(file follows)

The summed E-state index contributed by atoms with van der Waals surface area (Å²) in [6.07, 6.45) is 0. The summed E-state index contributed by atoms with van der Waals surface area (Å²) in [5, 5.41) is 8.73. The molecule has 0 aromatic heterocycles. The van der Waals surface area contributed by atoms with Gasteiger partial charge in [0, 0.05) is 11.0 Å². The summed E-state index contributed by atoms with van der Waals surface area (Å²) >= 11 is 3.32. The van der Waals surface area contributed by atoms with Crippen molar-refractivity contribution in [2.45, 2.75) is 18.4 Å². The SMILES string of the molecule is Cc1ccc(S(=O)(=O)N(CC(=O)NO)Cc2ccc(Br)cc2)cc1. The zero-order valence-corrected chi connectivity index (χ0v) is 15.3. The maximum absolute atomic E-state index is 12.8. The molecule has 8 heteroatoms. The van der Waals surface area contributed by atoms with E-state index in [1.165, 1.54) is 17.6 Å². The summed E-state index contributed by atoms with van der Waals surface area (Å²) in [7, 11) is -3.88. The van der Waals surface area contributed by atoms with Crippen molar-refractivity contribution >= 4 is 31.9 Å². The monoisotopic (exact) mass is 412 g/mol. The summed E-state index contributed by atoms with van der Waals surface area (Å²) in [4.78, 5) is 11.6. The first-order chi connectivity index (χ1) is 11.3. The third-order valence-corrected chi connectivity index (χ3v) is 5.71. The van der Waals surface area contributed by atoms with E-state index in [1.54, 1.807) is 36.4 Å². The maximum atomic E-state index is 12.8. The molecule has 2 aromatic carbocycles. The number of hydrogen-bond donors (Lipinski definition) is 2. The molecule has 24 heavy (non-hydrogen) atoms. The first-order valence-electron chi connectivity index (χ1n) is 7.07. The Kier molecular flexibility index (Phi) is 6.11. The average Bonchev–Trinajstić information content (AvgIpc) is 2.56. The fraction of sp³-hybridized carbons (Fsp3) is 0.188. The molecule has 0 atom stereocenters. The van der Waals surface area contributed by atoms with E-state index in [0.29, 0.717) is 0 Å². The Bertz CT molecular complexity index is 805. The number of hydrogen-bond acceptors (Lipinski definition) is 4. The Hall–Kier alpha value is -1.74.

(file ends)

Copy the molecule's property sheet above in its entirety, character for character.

The summed E-state index contributed by atoms with van der Waals surface area (Å²) in [6.07, 6.45) is 0. The summed E-state index contributed by atoms with van der Waals surface area (Å²) in [5, 5.41) is 8.73. The molecule has 0 aromatic heterocycles. The van der Waals surface area contributed by atoms with Gasteiger partial charge in [0, 0.05) is 11.0 Å². The summed E-state index contributed by atoms with van der Waals surface area (Å²) >= 11 is 3.32. The van der Waals surface area contributed by atoms with Crippen molar-refractivity contribution in [2.45, 2.75) is 18.4 Å². The SMILES string of the molecule is Cc1ccc(S(=O)(=O)N(CC(=O)NO)Cc2ccc(Br)cc2)cc1. The zero-order valence-corrected chi connectivity index (χ0v) is 15.3. The maximum absolute atomic E-state index is 12.8. The molecule has 8 heteroatoms. The van der Waals surface area contributed by atoms with E-state index in [1.165, 1.54) is 17.6 Å². The summed E-state index contributed by atoms with van der Waals surface area (Å²) in [7, 11) is -3.88. The van der Waals surface area contributed by atoms with Crippen molar-refractivity contribution >= 4 is 31.9 Å². The monoisotopic (exact) mass is 412 g/mol. The summed E-state index contributed by atoms with van der Waals surface area (Å²) in [4.78, 5) is 11.6. The first-order chi connectivity index (χ1) is 11.3. The third-order valence-corrected chi connectivity index (χ3v) is 5.71. The van der Waals surface area contributed by atoms with E-state index in [1.54, 1.807) is 36.4 Å². The maximum atomic E-state index is 12.8. The molecule has 2 aromatic carbocycles. The number of hydrogen-bond donors (Lipinski definition) is 2. The molecule has 24 heavy (non-hydrogen) atoms. The first-order valence-electron chi connectivity index (χ1n) is 7.07. The Kier molecular flexibility index (Phi) is 6.11. The average Bonchev–Trinajstić information content (AvgIpc) is 2.56. The fraction of sp³-hybridized carbons (Fsp3) is 0.188. The molecule has 0 atom stereocenters. The van der Waals surface area contributed by atoms with E-state index in [0.29, 0.717) is 0 Å². The Bertz CT molecular complexity index is 805. The number of hydrogen-bond acceptors (Lipinski definition) is 4. The Hall–Kier alpha value is -1.74.